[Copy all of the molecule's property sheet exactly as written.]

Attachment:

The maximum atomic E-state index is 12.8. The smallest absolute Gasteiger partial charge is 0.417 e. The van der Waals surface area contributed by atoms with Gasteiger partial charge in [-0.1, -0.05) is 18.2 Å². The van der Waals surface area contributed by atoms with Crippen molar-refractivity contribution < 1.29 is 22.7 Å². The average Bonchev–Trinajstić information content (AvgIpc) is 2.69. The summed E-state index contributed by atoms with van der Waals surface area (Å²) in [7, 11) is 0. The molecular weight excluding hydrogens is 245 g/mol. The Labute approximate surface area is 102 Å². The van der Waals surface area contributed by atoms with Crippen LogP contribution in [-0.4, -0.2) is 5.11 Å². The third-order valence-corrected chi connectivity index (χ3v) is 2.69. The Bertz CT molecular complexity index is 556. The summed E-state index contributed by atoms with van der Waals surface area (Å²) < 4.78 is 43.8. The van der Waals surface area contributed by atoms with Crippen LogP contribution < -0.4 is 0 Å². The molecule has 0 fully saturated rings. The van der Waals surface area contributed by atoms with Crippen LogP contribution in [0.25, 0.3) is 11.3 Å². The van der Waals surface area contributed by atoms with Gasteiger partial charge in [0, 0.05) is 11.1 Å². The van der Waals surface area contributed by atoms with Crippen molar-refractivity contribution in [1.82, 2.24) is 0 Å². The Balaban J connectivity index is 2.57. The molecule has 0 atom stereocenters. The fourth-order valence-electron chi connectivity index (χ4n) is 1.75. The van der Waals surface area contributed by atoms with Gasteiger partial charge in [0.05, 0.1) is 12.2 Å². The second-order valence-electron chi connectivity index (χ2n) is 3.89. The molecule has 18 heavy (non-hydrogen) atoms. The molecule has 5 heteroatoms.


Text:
The maximum atomic E-state index is 12.8. The smallest absolute Gasteiger partial charge is 0.417 e. The van der Waals surface area contributed by atoms with Gasteiger partial charge in [-0.1, -0.05) is 18.2 Å². The van der Waals surface area contributed by atoms with Crippen molar-refractivity contribution < 1.29 is 22.7 Å². The average Bonchev–Trinajstić information content (AvgIpc) is 2.69. The summed E-state index contributed by atoms with van der Waals surface area (Å²) in [7, 11) is 0. The molecular weight excluding hydrogens is 245 g/mol. The Labute approximate surface area is 102 Å². The van der Waals surface area contributed by atoms with Crippen LogP contribution in [-0.4, -0.2) is 5.11 Å². The third-order valence-corrected chi connectivity index (χ3v) is 2.69. The Bertz CT molecular complexity index is 556. The summed E-state index contributed by atoms with van der Waals surface area (Å²) < 4.78 is 43.8. The van der Waals surface area contributed by atoms with Crippen LogP contribution < -0.4 is 0 Å². The molecule has 0 fully saturated rings. The van der Waals surface area contributed by atoms with Crippen LogP contribution in [0.25, 0.3) is 11.3 Å². The van der Waals surface area contributed by atoms with Gasteiger partial charge in [0, 0.05) is 11.1 Å². The van der Waals surface area contributed by atoms with Crippen molar-refractivity contribution in [1.82, 2.24) is 0 Å². The Balaban J connectivity index is 2.57. The molecule has 0 atom stereocenters. The fourth-order valence-electron chi connectivity index (χ4n) is 1.75. The van der Waals surface area contributed by atoms with Gasteiger partial charge in [0.05, 0.1) is 12.2 Å². The second-order valence-electron chi connectivity index (χ2n) is 3.89. The molecule has 18 heavy (non-hydrogen) atoms. The molecule has 5 heteroatoms.